As a co-parent during or following divorce, you may no longer have the authority to make certain unilateral decisions regarding your children’s health and well-being. The restrictions on making decisions unilaterally are most commonly related to matters that are considered “major decisions.”
In Washington, these are commonly decisions related to education (including choice of school and individual education plans for children with disabilities) and non-emergency health care (including immunizations, orthodontics, elective surgeries, counseling, and well-child doctor visits). It may include other issues such as religious upbringing, age of obtaining a driver’s license, or perhaps even tattoos and piercings. Generally speaking, however, decisions that are outside these areas generally fall under the authority of the parent with whom the child is then-residing and are considered “day-to-day decisions.”
Provisions on how old a child must be before being left home alone are extremely rare in a parenting plan. If it is during a parent’s residential time, this is usually considered a “day-to-day” decision within the discretion of the then-residential parent.
To include such a provision subtly implies that at least one of the parents doesn’t have the common sense or regard for the safety of their children they should — which is the opposite of what is presumed in a parenting plan in which there are 191 factors. It is presumed under the law that healthy parents will make safe decisions on behalf of their children. Where both are considered fit parents, it is typically not necessary or healthy for one parent to be a gatekeeper or hold the role of “boss parent.”
In divorces and separations, however, it is not unknown for trust to be lost or broken between parents, and one parent may want a provision related to leaving the children home alone to ensure they will always be safe. When this question arises, what is the answer? As with most legal questions, the answer is: It depends.
What does Washington state say about it?
Washington state does not have a law that specifies at what age a child can be left home alone. The Washington Department of Social and Human Services (“DSHS”), however, does provide some guidance. Under DSHS guidelines, generally, children between 9 and 12 years old can be left home alone for less than two hours, and children 13 and older can act as a babysitter for younger children for up to 12 hours. Children 8 years old or younger should not be left home alone. As for a child with a special condition or a disability, DSHS doesn’t advise leaving them home alone either.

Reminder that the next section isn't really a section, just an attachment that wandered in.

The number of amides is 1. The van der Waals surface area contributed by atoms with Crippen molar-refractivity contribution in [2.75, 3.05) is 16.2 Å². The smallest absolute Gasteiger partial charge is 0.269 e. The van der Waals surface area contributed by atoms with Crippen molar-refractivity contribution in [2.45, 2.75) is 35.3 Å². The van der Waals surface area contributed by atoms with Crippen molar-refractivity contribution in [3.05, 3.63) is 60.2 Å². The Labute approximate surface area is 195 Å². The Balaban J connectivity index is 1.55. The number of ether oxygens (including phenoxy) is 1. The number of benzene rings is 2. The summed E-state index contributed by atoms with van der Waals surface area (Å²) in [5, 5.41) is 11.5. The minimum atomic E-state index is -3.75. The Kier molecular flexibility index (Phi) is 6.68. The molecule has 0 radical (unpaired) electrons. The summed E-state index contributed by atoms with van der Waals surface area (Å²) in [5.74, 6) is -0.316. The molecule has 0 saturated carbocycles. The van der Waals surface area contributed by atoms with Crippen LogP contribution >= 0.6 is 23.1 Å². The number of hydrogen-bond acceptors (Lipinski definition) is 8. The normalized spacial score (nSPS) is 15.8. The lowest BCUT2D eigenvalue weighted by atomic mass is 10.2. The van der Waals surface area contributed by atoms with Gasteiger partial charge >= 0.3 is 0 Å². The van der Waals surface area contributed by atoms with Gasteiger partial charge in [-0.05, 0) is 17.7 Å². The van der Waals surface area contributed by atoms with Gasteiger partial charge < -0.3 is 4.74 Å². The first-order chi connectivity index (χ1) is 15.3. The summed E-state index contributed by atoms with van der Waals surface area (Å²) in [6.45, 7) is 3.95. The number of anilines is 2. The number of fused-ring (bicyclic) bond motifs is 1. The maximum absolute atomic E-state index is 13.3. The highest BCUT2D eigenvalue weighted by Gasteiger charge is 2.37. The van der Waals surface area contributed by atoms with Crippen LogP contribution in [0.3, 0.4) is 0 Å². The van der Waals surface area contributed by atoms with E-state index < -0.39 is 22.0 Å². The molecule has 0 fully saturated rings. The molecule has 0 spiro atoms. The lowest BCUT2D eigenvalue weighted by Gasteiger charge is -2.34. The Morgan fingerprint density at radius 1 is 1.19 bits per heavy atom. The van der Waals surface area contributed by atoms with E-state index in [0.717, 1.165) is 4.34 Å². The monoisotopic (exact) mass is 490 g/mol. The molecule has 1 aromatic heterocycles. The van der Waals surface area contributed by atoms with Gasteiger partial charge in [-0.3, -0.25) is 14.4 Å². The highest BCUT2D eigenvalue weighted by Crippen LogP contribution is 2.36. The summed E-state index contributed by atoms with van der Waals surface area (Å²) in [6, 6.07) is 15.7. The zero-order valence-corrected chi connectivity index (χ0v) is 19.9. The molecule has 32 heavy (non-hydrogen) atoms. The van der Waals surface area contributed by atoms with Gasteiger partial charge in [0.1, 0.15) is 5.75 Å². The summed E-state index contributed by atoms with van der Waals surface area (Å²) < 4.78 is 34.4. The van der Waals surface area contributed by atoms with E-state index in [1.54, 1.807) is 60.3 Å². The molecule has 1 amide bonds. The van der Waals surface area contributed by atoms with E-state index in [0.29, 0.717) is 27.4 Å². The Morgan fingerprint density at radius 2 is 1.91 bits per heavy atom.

That said, it is important to keep in mind that these recommendations also depend on the individual child’s maturity, parents’ comfort level, and the availability of support such as trustworthy neighbors or friends in the event of an emergency. For additional guidance, you might also want to visit Child Welfare Information Gateway.
What’s in your parenting plan?
In addition to considering your child’s age and maturity, you should consult your parenting plan if you and your partner created one as a part of your separation or divorce before you make decisions about leaving your child home alone. Your parenting plan may require that your co-parent should be asked first if they are available to watch your child before you leave your child home alone or call for a sitter.
In some cases, a parenting plan may restrict how long your child can be left home alone by either co-parent or prohibit them from being left alone entirely. If your parenting plan is silent on this topic and you have an amicable and cooperative co-parenting relationship, discuss with your co-parent the age at which you believe your child can be at home alone and for how long. Written correspondence, such as email, work well to document informal agreements. Where this issue is cause for contention, it is time to consult with your Seattle family law attorney.
What might you put in your parenting plan?